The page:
The influence of maternal–fetal attachment and health practices on neonatal outcomes in low-income, urban women


  • This study was supported by funding from the National Institutes of Health (T32MH20014-08), the National Institute of Nursing Research (F31NR010957-01A), and the National Center for Research Resources (5KL2RR025006), a component of the National Institutes of Health and the NIH Roadmap for Medical Research.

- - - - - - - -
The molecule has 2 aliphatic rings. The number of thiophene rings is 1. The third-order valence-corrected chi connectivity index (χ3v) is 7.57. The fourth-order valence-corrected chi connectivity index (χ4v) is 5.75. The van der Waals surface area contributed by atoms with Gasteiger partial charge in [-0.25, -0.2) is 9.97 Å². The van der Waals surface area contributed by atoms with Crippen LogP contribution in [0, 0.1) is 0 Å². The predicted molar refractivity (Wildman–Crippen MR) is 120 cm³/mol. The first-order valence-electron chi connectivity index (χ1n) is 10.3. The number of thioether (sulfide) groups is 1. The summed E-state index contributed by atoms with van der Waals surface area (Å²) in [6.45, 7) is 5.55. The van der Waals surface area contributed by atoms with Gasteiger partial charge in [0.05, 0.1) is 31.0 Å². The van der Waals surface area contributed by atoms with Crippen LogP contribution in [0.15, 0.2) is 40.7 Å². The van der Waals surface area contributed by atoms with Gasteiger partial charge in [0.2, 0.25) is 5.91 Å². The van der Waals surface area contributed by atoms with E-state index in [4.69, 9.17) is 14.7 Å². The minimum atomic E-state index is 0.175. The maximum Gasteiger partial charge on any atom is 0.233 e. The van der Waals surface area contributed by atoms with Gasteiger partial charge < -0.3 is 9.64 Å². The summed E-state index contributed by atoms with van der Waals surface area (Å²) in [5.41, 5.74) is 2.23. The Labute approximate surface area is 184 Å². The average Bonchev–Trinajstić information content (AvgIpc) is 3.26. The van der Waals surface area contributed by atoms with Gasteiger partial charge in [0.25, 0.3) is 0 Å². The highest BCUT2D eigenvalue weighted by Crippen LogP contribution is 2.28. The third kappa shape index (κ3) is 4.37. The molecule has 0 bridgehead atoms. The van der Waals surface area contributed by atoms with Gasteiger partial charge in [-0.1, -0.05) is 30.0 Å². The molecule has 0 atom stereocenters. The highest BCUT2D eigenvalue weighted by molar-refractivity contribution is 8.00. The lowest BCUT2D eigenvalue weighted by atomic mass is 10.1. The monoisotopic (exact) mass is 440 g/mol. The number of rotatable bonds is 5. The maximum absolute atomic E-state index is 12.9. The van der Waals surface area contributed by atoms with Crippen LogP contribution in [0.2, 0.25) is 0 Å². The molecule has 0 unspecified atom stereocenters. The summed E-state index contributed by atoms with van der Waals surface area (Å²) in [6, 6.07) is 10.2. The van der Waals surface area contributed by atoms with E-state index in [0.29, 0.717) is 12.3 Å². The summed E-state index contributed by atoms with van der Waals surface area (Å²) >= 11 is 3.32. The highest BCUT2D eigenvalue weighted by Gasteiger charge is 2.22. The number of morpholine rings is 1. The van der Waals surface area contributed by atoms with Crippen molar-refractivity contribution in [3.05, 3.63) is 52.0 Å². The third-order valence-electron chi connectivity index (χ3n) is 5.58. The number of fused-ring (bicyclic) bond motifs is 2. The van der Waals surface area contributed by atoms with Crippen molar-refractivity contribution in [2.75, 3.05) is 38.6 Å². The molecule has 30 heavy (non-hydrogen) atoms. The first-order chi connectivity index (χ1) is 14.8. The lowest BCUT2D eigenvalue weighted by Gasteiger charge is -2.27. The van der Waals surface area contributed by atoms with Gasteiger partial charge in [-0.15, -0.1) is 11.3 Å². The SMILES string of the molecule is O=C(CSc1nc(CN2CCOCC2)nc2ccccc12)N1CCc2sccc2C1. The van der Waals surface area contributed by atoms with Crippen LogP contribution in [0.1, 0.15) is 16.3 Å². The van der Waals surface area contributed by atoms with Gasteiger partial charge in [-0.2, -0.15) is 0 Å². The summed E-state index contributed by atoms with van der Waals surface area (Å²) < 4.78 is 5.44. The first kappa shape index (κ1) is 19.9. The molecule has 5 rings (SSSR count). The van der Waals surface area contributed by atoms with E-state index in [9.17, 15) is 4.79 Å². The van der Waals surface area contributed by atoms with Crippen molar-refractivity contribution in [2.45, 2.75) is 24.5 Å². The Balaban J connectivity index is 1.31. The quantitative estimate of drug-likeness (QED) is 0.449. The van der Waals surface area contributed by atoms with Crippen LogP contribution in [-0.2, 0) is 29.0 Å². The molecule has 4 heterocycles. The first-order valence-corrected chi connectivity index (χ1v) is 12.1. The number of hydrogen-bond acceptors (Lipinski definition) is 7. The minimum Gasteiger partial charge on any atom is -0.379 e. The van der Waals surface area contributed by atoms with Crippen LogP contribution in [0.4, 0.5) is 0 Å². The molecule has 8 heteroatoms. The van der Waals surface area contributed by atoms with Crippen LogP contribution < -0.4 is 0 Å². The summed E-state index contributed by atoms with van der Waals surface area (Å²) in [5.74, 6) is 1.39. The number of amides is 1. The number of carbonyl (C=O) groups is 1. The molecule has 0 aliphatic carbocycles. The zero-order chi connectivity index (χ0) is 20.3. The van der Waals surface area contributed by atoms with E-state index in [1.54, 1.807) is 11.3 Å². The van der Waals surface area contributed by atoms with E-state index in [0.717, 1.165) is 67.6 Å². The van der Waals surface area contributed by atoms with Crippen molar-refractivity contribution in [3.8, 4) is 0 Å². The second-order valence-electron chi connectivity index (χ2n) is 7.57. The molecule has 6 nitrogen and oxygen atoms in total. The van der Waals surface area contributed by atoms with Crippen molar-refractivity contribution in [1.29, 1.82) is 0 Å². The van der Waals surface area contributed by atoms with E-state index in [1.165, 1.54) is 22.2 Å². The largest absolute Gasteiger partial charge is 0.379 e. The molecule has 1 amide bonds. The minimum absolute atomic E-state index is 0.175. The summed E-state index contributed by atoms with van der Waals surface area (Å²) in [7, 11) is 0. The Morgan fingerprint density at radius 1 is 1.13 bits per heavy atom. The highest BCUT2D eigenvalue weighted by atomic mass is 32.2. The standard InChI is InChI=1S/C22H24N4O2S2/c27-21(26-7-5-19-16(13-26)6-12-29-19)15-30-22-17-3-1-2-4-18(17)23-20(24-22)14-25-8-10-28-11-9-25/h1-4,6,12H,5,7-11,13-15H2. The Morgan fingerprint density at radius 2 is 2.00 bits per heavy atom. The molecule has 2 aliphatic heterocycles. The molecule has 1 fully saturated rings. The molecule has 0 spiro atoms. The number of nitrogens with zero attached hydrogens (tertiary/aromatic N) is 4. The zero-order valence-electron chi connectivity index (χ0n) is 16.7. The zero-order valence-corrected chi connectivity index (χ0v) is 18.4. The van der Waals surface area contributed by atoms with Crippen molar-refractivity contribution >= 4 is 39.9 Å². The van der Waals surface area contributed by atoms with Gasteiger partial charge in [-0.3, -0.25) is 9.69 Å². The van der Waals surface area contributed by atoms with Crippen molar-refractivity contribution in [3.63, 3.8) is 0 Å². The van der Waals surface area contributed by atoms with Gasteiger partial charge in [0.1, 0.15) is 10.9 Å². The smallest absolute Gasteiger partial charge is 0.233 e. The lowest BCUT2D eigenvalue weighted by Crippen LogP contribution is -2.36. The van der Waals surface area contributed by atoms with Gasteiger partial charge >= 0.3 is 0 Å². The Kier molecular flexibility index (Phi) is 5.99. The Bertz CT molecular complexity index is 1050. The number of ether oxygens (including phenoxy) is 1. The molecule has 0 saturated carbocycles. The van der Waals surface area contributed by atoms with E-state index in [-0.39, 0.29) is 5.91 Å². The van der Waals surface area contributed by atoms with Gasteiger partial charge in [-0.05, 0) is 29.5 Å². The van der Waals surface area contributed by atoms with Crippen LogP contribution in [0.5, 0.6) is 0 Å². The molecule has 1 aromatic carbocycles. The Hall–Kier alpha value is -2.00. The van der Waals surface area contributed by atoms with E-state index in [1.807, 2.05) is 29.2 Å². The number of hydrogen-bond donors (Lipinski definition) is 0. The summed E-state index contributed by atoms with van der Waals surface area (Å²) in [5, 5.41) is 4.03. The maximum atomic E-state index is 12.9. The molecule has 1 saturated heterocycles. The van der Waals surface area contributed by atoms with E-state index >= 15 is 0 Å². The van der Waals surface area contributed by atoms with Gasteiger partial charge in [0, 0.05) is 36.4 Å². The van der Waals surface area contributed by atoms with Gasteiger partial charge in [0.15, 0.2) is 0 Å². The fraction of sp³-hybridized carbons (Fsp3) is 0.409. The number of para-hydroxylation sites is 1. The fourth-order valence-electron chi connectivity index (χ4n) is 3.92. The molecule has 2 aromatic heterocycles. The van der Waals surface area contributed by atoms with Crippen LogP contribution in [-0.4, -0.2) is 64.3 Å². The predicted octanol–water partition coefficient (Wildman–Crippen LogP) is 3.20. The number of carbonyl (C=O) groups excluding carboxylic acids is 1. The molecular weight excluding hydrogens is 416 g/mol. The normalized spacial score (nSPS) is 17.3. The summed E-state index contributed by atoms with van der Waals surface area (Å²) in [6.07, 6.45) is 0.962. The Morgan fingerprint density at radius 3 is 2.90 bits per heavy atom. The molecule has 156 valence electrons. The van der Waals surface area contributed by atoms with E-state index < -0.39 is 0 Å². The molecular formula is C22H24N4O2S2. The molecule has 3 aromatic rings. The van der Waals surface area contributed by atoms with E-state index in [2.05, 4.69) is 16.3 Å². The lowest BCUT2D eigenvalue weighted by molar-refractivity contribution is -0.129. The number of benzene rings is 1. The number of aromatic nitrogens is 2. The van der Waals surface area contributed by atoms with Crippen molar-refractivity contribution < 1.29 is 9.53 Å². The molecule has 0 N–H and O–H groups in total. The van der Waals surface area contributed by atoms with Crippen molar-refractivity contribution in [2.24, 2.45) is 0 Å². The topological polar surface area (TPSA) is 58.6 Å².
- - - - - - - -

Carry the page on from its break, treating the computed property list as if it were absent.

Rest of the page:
Maternal–fetal attachment (MFA) has been associated with health practices during pregnancy, but less is known about this relationship in low-income women, and no identified studies have examined this relationship to neonatal outcomes. This longitudinal descriptive study was conducted to examine the relationships among MFA, health practices during pregnancy, and neonatal outcomes in a sample of low-income, predominantly African-American women and their neonates. MFA was associated with health practices during pregnancy and adverse neonatal outcomes. Health practices during pregnancy mediated the relationships of MFA and adverse neonatal outcomes. The results support the importance of examining MFA in our efforts to better understand the etiology of health disparities in neonatal outcomes. © 2012 Wiley Periodicals, Inc. Res Nurs Health 35:112–120, 2012